The epilogue.  Like I said before, it was bad in the book because it left you too happy.  Or it tried to do so.  Here, it left you with a bunch of faces you wouldn’t recognize if you weren’t looking for them, and portrayed the adult original cast rather cheaply.  After almost two decades, the only real changes are that Ginny has a terrible haircut and that Ron is fat. 

Now, the point I’ve been waiting for, creative license.  Specifically, Harry jumping off the bridge while hugging Voldemort.  Everybody who has seen any of the trailers knows exactly what I’m talking about.  What the hell was that?  “Let’s finish this like we started it, together.”  It’s a great action line, but seriously, if the movie ended with them both falling to their deaths, I’d have laughed my way out of the theatre.  Instead however, Voldemort flies around a bit, their faces become one, and they land to finish the fight.  It was a pointlessly added scene that upset me the first time I saw it in the trailers and it upsets me now because it was funny when it shouldn’t have been.

There are countless other inconsistencies I could be upset about, but I’ll try to end it here.


As a film, and only as a film, it was pretty good.  In fact, while this is news to nobody, it’s a must-see of the summer.  But then again, people often don’t have good taste.  However, taste is a nonissue here.  The movie is a spectacle worth viewing and is likely to entertain many.

Stricter fans of the novels will obviously have their qualms with this film as they had with its predecessors.  Beyond the norm though, they may have more issues with this one than some of the others.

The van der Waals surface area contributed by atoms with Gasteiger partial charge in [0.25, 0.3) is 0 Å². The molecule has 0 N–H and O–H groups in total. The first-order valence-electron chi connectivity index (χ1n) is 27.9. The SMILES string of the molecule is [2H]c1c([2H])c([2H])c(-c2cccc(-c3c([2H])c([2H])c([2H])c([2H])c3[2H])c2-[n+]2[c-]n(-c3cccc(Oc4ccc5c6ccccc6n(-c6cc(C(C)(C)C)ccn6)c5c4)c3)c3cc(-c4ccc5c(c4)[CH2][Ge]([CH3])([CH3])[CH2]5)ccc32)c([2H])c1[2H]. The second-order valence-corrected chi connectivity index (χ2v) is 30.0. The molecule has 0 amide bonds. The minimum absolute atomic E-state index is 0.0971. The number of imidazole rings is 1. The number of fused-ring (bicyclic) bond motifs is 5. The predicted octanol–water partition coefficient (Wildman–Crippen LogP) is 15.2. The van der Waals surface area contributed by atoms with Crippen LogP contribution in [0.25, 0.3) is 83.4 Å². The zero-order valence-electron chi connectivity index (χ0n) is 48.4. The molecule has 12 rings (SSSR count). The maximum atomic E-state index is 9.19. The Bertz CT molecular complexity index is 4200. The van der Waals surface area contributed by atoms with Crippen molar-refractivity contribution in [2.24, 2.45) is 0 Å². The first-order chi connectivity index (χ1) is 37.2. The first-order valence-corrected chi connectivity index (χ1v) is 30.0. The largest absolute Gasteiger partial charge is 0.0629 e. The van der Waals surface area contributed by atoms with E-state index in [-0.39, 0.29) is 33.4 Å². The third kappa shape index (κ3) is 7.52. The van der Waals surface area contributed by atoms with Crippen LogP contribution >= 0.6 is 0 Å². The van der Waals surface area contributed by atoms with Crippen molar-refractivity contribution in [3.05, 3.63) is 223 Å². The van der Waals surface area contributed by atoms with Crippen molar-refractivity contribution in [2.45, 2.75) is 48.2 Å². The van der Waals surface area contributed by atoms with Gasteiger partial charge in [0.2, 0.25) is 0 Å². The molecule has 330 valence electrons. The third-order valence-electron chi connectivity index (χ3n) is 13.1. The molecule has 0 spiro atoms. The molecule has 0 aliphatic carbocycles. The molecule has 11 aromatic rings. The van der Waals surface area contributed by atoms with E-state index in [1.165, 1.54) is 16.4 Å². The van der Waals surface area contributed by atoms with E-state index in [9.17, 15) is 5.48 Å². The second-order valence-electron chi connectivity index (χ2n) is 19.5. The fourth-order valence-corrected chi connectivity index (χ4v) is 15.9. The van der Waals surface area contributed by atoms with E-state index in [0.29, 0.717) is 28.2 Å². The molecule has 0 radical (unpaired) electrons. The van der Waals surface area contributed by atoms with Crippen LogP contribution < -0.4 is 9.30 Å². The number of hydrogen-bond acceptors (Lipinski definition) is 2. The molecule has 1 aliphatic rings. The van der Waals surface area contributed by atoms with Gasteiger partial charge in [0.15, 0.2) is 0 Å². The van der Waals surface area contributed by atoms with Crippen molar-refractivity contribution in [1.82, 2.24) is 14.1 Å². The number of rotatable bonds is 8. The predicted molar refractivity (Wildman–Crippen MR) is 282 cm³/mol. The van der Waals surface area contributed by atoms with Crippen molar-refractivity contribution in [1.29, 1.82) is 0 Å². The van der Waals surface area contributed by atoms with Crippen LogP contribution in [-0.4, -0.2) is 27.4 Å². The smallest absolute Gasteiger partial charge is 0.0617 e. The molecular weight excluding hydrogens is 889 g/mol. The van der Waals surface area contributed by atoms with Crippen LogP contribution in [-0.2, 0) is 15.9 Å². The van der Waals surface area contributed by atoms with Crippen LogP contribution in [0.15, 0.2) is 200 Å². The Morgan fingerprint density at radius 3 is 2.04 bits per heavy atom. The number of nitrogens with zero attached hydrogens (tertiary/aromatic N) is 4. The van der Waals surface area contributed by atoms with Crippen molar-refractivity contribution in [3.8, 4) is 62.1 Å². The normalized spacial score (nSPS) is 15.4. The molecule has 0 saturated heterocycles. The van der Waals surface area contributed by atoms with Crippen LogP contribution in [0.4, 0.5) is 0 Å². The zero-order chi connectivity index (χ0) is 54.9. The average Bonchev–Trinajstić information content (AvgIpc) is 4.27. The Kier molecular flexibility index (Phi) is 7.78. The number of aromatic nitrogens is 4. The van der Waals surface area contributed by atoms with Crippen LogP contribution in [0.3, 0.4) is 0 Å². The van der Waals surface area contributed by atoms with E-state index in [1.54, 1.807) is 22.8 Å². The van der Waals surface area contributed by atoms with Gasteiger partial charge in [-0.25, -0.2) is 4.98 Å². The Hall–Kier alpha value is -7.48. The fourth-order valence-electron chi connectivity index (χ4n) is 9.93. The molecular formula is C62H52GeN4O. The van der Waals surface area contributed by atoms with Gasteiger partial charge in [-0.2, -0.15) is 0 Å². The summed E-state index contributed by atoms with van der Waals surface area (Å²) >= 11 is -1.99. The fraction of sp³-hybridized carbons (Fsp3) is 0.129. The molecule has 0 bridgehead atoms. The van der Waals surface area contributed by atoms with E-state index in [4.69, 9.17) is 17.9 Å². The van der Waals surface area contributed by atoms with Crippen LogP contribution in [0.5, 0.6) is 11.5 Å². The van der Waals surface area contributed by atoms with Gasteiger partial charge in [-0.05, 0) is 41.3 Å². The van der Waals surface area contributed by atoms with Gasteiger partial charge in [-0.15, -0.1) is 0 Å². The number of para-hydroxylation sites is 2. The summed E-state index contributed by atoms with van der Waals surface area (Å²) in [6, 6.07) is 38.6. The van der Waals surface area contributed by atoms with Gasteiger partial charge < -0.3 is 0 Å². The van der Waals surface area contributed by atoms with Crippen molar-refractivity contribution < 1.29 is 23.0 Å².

In the end, the very end, as this is where it all ends, it ended well.  I think they (the actors, writers, producers, etc.) did a good job and left me satisfied with the way this eight-part series concluded.


Well, I seem to be dying more than I should…

If I remember correctly, it’s been something like two and a half weeks since my Transformers post.  While poor for my posting schedule, it was a non-issue as no major movies were released until three days ago and the books I read weren’t bestsellers of any sort.  So, what have I been doing with this incredible amount of free time?

First major event was the Bataan Death March.  (Immediately upon writing this, it seems necessary to disclose that I’m not trying to offend any cultures.  It’s a saying in my family that, whenever somebody recreationally hurts themself in an activity, they’re reenacting the Bataan Death March.) 

A few weeks ago, I decided that I wanted to go on a backpacking trip and persuaded Ed that he did as well.  So, we planned to go on the Wednesday that I last posted.  However, Ed was ill and we didn’t get back from the movie until about three in the morning.  Backpacking on three or four hours of sleep would have been murder, so we postponed it a day.  Thursday morning, I picked up Ed at seven twenty that morning.  We stopped at Winchell’s for coffee and donuts, and then drove to Will Rogers State Park.  We began the Backbone Trail with heavy packs and high spirits.  Sadly, the high spirits would not last.  Within a few miles, Ed was stumbling on the steep inclines.  His legs would cramp and we’d pause for a few minutes until the heat forced us to press on.  Despite the pauses, I have to applaud Ed’s persistence.  On multiple occasions, I offered to turn around and end the hike, but Ed never opted to return. 

About six hours after we began our hike, we made it to Musch Camp, where we’d be spending the night.  After unrolling the bed rolls, we just napped for a few hours before actually setting up camp.  We’d have probably spent the night on the ground had it not been for the annoying insects.  So, we set up the tents, ate spam sandwiches, and went to bed around eight.  Sadly, I grew paranoid and stayed up for another three hours listening to a myriad of frightening sounds.